I was recently in a seminar on polyvagal theory (Being Polyvagal: The Polyvagal Theory Explained – Windhorse Integrative Mental Health – Windhorse Integrative Mental Health (windhorseimh.org) and trauma when I was struck by how much the science which informs our understanding of psychological disorders has changed over the years.
As I look back to when I first began training in 1978, it is obvious that recent advances in neuro-biology have been extraordinary. In short, we have gone from thinking of emotional problems as originating in the brain to understanding that, in most cases, environmental trauma is the culprit. Indeed trauma damages the brain, specifically the vagal nervous system and hippocampus.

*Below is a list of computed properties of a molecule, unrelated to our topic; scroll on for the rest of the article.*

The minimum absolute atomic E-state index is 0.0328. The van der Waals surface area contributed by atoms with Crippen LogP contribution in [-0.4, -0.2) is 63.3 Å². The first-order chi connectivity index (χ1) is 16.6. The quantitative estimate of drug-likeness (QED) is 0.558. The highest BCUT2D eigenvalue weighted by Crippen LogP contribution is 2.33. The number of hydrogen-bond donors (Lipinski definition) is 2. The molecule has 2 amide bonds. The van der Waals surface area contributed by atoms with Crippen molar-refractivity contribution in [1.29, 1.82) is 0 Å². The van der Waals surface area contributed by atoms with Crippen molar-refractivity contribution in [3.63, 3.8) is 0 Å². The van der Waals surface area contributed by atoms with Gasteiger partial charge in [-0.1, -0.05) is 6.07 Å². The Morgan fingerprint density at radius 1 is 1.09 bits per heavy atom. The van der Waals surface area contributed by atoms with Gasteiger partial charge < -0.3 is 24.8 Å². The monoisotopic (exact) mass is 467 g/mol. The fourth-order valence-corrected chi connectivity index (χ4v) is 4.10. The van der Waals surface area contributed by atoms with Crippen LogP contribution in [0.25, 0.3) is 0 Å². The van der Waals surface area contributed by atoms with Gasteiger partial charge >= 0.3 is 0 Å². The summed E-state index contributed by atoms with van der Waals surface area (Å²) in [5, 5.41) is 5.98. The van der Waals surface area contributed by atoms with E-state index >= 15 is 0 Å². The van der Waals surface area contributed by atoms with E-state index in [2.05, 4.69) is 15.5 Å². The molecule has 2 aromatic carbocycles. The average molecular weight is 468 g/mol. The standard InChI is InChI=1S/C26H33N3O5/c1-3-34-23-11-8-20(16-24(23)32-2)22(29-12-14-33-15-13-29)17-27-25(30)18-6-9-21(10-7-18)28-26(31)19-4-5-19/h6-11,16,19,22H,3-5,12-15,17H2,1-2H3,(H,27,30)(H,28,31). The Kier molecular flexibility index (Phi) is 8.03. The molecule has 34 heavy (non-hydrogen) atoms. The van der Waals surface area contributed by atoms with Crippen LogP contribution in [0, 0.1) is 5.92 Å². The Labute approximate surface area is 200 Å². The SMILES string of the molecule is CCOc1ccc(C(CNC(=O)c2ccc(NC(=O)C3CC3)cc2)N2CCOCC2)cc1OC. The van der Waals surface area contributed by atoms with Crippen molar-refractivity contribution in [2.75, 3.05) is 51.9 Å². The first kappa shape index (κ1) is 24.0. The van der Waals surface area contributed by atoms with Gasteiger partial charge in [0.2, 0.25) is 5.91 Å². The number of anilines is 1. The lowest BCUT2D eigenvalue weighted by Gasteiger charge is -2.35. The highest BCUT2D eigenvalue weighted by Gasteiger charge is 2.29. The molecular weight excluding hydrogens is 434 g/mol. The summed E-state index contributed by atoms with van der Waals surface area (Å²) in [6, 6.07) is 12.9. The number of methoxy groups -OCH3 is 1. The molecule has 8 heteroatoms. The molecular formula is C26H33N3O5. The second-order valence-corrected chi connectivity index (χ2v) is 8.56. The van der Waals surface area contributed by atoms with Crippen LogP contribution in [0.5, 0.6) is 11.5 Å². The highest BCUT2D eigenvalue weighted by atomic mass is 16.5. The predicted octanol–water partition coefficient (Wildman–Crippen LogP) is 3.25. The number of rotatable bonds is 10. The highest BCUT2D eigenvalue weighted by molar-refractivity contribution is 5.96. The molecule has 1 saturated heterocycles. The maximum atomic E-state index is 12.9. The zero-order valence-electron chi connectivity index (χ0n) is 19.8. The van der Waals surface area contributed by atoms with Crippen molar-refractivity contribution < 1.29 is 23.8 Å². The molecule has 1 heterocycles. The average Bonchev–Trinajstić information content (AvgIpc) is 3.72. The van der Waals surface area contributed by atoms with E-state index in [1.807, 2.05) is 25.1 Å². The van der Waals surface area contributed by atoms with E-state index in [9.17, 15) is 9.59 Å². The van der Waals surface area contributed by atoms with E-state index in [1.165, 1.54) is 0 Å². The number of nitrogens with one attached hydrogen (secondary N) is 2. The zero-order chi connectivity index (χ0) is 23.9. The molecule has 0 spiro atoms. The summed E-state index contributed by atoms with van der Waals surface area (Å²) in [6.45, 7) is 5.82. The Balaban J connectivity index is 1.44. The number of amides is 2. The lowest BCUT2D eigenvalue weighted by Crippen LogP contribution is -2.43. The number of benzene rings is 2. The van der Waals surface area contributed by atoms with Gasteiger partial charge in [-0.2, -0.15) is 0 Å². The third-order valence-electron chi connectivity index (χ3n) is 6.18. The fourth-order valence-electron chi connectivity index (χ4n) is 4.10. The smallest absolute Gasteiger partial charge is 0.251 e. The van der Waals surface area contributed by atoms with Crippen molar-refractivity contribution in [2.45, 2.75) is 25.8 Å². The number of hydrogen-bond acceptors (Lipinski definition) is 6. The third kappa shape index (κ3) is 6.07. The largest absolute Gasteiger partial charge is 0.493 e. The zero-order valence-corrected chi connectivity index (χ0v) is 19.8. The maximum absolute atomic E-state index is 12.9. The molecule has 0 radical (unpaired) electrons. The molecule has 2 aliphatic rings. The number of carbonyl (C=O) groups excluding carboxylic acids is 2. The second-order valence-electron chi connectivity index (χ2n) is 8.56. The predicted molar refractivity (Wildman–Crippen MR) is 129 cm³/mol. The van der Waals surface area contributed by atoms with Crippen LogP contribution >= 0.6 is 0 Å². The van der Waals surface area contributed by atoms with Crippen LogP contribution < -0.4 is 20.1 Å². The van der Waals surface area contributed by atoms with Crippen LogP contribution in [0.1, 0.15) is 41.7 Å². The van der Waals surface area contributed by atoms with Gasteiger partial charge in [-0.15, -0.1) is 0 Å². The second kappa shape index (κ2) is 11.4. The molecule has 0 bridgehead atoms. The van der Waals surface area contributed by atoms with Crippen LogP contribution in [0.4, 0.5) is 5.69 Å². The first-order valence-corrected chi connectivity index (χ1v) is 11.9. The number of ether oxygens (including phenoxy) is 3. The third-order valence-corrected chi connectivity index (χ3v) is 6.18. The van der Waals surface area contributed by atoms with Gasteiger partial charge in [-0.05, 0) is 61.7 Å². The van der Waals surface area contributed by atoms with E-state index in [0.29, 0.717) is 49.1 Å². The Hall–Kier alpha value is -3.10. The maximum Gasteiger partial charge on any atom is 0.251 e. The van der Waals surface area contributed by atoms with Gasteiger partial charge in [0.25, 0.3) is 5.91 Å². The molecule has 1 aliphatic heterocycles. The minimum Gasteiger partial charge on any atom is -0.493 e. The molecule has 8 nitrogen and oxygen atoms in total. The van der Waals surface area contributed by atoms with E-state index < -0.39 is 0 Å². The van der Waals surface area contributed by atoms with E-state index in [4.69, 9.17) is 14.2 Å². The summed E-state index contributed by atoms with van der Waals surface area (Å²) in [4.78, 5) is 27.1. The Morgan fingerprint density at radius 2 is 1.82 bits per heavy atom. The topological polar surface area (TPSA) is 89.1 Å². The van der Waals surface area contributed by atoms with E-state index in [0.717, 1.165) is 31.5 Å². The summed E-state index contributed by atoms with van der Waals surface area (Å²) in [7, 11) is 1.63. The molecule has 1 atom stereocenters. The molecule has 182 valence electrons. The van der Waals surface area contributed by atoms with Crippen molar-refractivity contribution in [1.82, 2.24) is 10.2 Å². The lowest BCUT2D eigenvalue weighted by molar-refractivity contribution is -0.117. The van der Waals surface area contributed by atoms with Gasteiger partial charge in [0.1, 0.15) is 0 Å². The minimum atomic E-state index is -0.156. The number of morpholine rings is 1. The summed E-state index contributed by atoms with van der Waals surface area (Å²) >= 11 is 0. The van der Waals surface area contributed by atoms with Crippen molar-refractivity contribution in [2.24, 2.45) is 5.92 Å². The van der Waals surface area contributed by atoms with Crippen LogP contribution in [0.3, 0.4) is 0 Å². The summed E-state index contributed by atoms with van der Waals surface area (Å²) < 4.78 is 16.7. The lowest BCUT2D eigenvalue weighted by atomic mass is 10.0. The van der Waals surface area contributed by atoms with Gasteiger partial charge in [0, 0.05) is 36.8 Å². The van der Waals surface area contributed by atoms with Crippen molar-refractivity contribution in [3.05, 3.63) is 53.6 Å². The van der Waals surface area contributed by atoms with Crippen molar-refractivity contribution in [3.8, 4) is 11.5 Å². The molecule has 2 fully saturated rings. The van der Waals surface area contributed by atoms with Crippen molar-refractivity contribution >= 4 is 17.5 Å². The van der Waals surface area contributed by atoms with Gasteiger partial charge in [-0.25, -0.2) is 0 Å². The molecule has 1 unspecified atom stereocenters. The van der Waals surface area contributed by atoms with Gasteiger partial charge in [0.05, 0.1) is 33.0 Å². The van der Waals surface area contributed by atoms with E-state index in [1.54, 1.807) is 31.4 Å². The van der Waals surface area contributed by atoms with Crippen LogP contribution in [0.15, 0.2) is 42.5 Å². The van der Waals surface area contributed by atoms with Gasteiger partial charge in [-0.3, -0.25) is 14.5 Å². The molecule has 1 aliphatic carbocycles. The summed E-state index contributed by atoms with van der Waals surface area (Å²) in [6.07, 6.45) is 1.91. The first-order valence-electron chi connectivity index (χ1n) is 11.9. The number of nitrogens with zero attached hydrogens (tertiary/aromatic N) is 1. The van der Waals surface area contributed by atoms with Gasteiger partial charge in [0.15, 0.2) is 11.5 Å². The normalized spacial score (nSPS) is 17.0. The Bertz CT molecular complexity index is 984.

Nonetheless, scientific progress and innovative therapeutic techniques notwithstanding, the basic goal of psychotherapy has remained the same: To help people live more rationally in the present. Becoming Reasonable: Updating our Notions of Mental Health and Counseling. | Pastoral Counseling Syracuse NY (revmichaelheath.com)
Today, while the expressions of ” being present “or “living in the present” are widely used in the media and promoted by mental health professionals, How to Live in the Moment: 35+ Tools to Be More Present (positivepsychology.com) , what it actually means to live in the present is sometimes confusing.
Basically, being present means being able to be attentive to and to be aware of our own immediate experience. When our focus is on the present, we are then able to fully engage with others. While it sounds simple, many people have a hard time being present. With that in mind, there are two obstacles which prevent us from being emotionally present.